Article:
After the incubation period in the plant cells, the Polymyxa betae plasmodium begins to evolve in one of two ways depending on the climactic conditions.

If conditions are unfavorable, cold and dry, the parasite will form survival units (the cystospore).
If conditions are favorable, warm and wet, the parasite will multiply and colonize new host cells.
Regardless of condition, each new spore will contain the Rhizomania virus, Beet Necropic Yellow Vein Virus (BNYVV).

Dispersal & Growth Factors
Polymyxa betae spores can be dispersed by water (rain, run-off, irrigation, etc) or by soil (wind, farming equipment, sugarbeet transportation, etc). The transplant of soil from machinery is the most likely cause of dispersal because it relocates both active and dormant spores.

The environmental factors that will contribute to the development of the disease are:

  • the presence of a host plant
  • a warm, wet spring (high temperatures, abundant rainfall)
  • a neutral to alkaline soil pH. The increase in fertilizer prices has resulted in an increase in the use of composted green waste, which often has very high pH levels. High application rates on low fertility soils may exacerbate the infection.

The Polymyxa betae/BNYVV complex generally feeds on plants belonging to the chenopoiacea family (sugarbeet, chenopodium, spinach) and amaranth family.

While outbreaks of Rhizoctonia occur early in the season during canopy closure, symptoms are not generally visible until late summer or early fall. At times, a farmer will not be aware of the infection until harvest.

Rhizoctonia spreads down crop rows
In Foliage:
Rhizoctonia root rot infestation always appears as limited patches that spread along the rows. These small infected patches grow gradually. In extreme cases, entire rows or the whole field can be affected. What starts as a sudden wilting of the foliage gradually evolves into a chlorosis or complete necrosis of the leaves. The dead foliage remains attached to the crown of the sugarbeet, forming a brown rosette in the middle. New leaves may appear, however this is a sign the plant is near death.

In Roots:
Rhizoctonia root and crown rot in sugarbeet.
Damage in the roots and crown is defined by a dark, black or brown dry rot. It can be observed on the surface and/or below the crown depending on the severity of the outbreak. In some cases, the entire sugarbeet will disappear entirely.

Diagnosing root rot is fairly easy due to the stark discoloration. However, Rhizoctonia may be confused with other root rots such as Pythium or Aphanomyces. Even lightning damage may resemble a Rhizoctonia outbreak. If uncertain of the particular affliction, growers should consult their Seedex dealer, an agriculturalist or other specialist.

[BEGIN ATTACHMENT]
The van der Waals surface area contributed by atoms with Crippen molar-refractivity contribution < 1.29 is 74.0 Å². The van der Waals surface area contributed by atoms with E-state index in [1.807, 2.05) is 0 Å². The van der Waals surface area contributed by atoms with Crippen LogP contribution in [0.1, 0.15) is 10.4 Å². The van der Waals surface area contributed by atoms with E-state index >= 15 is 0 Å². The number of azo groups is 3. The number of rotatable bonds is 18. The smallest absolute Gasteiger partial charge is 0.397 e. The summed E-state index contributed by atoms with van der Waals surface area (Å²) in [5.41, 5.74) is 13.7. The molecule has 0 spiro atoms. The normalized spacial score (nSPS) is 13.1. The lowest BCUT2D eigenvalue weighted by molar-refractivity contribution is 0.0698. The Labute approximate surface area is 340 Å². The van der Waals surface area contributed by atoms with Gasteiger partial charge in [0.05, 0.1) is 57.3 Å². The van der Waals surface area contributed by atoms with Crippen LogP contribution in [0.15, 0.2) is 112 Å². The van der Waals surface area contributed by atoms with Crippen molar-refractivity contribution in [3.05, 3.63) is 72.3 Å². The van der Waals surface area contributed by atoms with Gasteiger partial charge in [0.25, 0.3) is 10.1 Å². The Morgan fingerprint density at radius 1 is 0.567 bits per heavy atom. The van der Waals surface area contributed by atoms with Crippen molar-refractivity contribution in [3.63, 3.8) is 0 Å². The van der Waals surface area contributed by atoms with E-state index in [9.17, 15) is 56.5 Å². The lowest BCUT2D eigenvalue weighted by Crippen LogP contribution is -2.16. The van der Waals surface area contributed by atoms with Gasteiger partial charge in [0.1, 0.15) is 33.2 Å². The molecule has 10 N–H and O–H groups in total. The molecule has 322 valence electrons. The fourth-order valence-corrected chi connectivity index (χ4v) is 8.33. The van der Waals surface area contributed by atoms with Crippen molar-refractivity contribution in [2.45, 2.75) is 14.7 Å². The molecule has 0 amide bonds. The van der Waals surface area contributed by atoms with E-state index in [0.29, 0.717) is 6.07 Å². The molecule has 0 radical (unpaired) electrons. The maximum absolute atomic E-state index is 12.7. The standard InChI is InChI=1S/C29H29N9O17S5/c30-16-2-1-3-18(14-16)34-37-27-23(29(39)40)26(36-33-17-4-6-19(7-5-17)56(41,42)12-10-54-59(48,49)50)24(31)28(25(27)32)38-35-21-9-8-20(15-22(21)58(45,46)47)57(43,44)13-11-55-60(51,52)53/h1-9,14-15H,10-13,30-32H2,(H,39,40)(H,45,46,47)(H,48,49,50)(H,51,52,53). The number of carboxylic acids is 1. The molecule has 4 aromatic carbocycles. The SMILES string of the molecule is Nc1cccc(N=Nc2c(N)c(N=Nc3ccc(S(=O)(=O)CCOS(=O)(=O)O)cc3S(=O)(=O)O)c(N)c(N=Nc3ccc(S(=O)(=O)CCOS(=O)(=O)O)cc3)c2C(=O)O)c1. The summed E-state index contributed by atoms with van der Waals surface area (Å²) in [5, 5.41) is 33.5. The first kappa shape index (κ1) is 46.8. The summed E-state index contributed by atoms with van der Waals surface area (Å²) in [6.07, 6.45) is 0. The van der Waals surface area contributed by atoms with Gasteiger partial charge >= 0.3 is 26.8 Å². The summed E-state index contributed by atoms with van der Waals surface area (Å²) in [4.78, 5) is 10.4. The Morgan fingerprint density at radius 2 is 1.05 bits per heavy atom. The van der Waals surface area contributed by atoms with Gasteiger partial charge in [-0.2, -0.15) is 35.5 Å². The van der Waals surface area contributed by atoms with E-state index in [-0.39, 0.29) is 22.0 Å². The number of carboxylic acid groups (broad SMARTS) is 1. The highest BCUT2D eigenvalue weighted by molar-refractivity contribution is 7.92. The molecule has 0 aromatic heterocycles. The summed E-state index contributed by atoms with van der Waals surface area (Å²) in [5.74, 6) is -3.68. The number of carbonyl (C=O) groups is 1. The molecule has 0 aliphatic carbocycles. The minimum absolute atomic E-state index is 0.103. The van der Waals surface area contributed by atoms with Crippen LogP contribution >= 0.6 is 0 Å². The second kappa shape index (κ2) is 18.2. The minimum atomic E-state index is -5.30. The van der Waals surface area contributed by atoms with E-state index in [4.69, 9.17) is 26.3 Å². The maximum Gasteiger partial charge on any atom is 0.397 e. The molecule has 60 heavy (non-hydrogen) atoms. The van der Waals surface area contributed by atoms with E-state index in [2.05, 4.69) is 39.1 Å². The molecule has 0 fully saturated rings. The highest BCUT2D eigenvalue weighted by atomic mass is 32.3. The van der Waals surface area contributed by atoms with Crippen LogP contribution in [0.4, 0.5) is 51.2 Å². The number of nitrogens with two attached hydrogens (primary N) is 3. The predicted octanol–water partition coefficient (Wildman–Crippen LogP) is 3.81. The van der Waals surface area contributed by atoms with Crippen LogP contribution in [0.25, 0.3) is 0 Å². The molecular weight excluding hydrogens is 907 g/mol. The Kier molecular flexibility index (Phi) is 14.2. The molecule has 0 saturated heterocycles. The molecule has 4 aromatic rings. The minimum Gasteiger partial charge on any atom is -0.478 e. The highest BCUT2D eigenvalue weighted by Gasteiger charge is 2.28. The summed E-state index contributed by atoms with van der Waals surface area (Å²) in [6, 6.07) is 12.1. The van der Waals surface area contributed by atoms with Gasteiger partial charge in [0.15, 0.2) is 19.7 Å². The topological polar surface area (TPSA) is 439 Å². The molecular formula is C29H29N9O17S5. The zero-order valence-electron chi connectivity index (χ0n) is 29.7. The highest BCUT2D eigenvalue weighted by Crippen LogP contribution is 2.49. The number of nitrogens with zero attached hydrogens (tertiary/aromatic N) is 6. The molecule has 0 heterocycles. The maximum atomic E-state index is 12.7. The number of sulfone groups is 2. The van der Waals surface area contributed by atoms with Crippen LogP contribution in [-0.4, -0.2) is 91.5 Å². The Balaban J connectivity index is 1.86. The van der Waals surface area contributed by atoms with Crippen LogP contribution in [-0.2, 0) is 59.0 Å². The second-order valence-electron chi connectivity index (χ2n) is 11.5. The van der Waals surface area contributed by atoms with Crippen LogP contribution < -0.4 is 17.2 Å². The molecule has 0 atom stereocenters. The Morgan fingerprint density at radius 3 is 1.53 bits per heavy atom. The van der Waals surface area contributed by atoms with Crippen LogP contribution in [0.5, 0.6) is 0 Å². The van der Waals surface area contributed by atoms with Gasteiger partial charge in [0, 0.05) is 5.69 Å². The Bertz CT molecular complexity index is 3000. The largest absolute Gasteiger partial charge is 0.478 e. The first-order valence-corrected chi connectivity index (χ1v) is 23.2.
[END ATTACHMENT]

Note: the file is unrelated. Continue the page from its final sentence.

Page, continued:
Economic Importance
Rhizoctonia is present across all areas of the United States where sugarbeets are grown. The severity of an outbreak may vary considerably depending on a number of environmental conditions.

In highly infected patches, the economic impact of an outbreak can be devastating. The consequences of a severe infection are:

  • Major losses in yield (losses range from 25% to 100%)
  • Reduction in sugar content
  • Increased soil tare. Soil sticks to the fungus’ mycelium
  • Poor industrial quality due to increased levels of sodium, potassium and nitrogen.
  • Storage problems of sugarbeets in piles

Disease Control and Dual Resistant Varieties

Disease Control
Symptom of Rhizoctonia crown rot form; permanant foliar wilting, forming a brown rosette.
Some fungicides have been approved by the USDA to control Rhizoctonia root rot. Growers should consult their Agriculturists and chemical representatives to discuss which approved fungicide is best. In addition to spraying approved fungicides or planting Rhizoctonia-Rhizomania dual tolerance varieties, growers are encouraged to engage in the following agronomic practices:

Extend Rotation. A three to five year buffer between sugarbeet crops in the same field is ideal.
Avoid susceptible crops. This means supplementing corn, beans and sugarbeet crops with non-host crops.
Exercise careful weed control.
Use caution cultivating as it can result in the spread of contaminated soil to the beet tops.
Maintain good soil structure. Use appropriate fertilizers, sow a cover crop in the winter and avoid the use of heavy machinery in wet or unfavorable conditions.
Minimize soil compaction. Use wide tires.

Dual Tolerance Varieties
Rhizoctonia infection in the row.

Breeding for Resistance